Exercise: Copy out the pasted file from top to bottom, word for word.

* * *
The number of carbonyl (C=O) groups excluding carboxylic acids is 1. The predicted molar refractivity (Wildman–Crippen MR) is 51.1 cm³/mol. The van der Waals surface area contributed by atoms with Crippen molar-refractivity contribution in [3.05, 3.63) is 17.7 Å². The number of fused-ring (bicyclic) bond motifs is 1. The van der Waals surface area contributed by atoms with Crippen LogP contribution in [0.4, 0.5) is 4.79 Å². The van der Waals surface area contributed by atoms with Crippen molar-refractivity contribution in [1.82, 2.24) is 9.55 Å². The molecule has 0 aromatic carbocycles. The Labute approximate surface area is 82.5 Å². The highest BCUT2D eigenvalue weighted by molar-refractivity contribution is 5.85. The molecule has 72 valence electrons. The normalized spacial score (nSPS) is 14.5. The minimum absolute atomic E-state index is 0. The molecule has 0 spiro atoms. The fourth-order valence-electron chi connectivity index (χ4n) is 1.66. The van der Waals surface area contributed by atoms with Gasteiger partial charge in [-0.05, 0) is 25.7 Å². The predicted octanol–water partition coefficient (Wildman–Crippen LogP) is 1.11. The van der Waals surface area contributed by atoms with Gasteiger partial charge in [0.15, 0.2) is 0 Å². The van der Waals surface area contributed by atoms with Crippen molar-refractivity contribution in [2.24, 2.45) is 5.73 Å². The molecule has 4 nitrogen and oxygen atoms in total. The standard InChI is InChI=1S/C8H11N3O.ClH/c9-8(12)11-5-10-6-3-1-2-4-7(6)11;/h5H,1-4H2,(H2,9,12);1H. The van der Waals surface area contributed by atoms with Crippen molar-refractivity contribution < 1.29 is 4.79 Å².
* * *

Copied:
The number of carbonyl (C=O) groups excluding carboxylic acids is 1. The predicted molar refractivity (Wildman–Crippen MR) is 51.1 cm³/mol. The van der Waals surface area contributed by atoms with Crippen molar-refractivity contribution in [3.05, 3.63) is 17.7 Å². The number of fused-ring (bicyclic) bond motifs is 1. The van der Waals surface area contributed by atoms with Crippen LogP contribution in [0.4, 0.5) is 4.79 Å². The van der Waals surface area contributed by atoms with Crippen molar-refractivity contribution in [1.82, 2.24) is 9.55 Å². The molecule has 0 aromatic carbocycles. The Labute approximate surface area is 82.5 Å². The highest BCUT2D eigenvalue weighted by molar-refractivity contribution is 5.85. The molecule has 72 valence electrons. The normalized spacial score (nSPS) is 14.5. The minimum absolute atomic E-state index is 0. The molecule has 0 spiro atoms. The fourth-order valence-electron chi connectivity index (χ4n) is 1.66. The van der Waals surface area contributed by atoms with Gasteiger partial charge in [-0.05, 0) is 25.7 Å². The predicted octanol–water partition coefficient (Wildman–Crippen LogP) is 1.11. The van der Waals surface area contributed by atoms with Gasteiger partial charge in [0.15, 0.2) is 0 Å². The van der Waals surface area contributed by atoms with Crippen molar-refractivity contribution in [2.24, 2.45) is 5.73 Å². The molecule has 4 nitrogen and oxygen atoms in total. The standard InChI is InChI=1S/C8H11N3O.ClH/c9-8(12)11-5-10-6-3-1-2-4-7(6)11;/h5H,1-4H2,(H2,9,12);1H. The van der Waals surface area contributed by atoms with Crippen molar-refractivity contribution < 1.29 is 4.79 Å².